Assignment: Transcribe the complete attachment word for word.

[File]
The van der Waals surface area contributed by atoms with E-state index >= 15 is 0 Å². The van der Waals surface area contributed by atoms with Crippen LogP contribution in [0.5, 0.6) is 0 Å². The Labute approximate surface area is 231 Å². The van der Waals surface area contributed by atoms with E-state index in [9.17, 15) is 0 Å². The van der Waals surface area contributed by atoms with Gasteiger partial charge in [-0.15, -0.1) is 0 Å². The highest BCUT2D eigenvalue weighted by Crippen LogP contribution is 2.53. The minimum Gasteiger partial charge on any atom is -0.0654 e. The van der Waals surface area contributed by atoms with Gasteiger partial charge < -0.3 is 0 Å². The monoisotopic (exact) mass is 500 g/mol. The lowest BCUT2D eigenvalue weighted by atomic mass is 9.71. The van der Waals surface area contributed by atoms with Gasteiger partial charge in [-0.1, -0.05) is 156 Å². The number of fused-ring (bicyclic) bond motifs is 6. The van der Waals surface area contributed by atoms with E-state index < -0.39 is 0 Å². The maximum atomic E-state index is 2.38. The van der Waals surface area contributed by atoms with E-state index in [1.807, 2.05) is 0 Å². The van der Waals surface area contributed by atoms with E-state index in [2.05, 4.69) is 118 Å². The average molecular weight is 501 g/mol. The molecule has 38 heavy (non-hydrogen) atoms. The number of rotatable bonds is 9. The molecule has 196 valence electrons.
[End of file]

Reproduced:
The van der Waals surface area contributed by atoms with E-state index >= 15 is 0 Å². The van der Waals surface area contributed by atoms with Crippen LogP contribution in [0.5, 0.6) is 0 Å². The Labute approximate surface area is 231 Å². The van der Waals surface area contributed by atoms with E-state index in [9.17, 15) is 0 Å². The van der Waals surface area contributed by atoms with Gasteiger partial charge in [-0.15, -0.1) is 0 Å². The highest BCUT2D eigenvalue weighted by Crippen LogP contribution is 2.53. The minimum Gasteiger partial charge on any atom is -0.0654 e. The van der Waals surface area contributed by atoms with Gasteiger partial charge < -0.3 is 0 Å². The monoisotopic (exact) mass is 500 g/mol. The lowest BCUT2D eigenvalue weighted by atomic mass is 9.71. The van der Waals surface area contributed by atoms with Gasteiger partial charge in [-0.1, -0.05) is 156 Å². The number of fused-ring (bicyclic) bond motifs is 6. The van der Waals surface area contributed by atoms with E-state index < -0.39 is 0 Å². The maximum atomic E-state index is 2.38. The van der Waals surface area contributed by atoms with E-state index in [1.807, 2.05) is 0 Å². The van der Waals surface area contributed by atoms with E-state index in [2.05, 4.69) is 118 Å². The average molecular weight is 501 g/mol. The molecule has 38 heavy (non-hydrogen) atoms. The number of rotatable bonds is 9. The molecule has 196 valence electrons.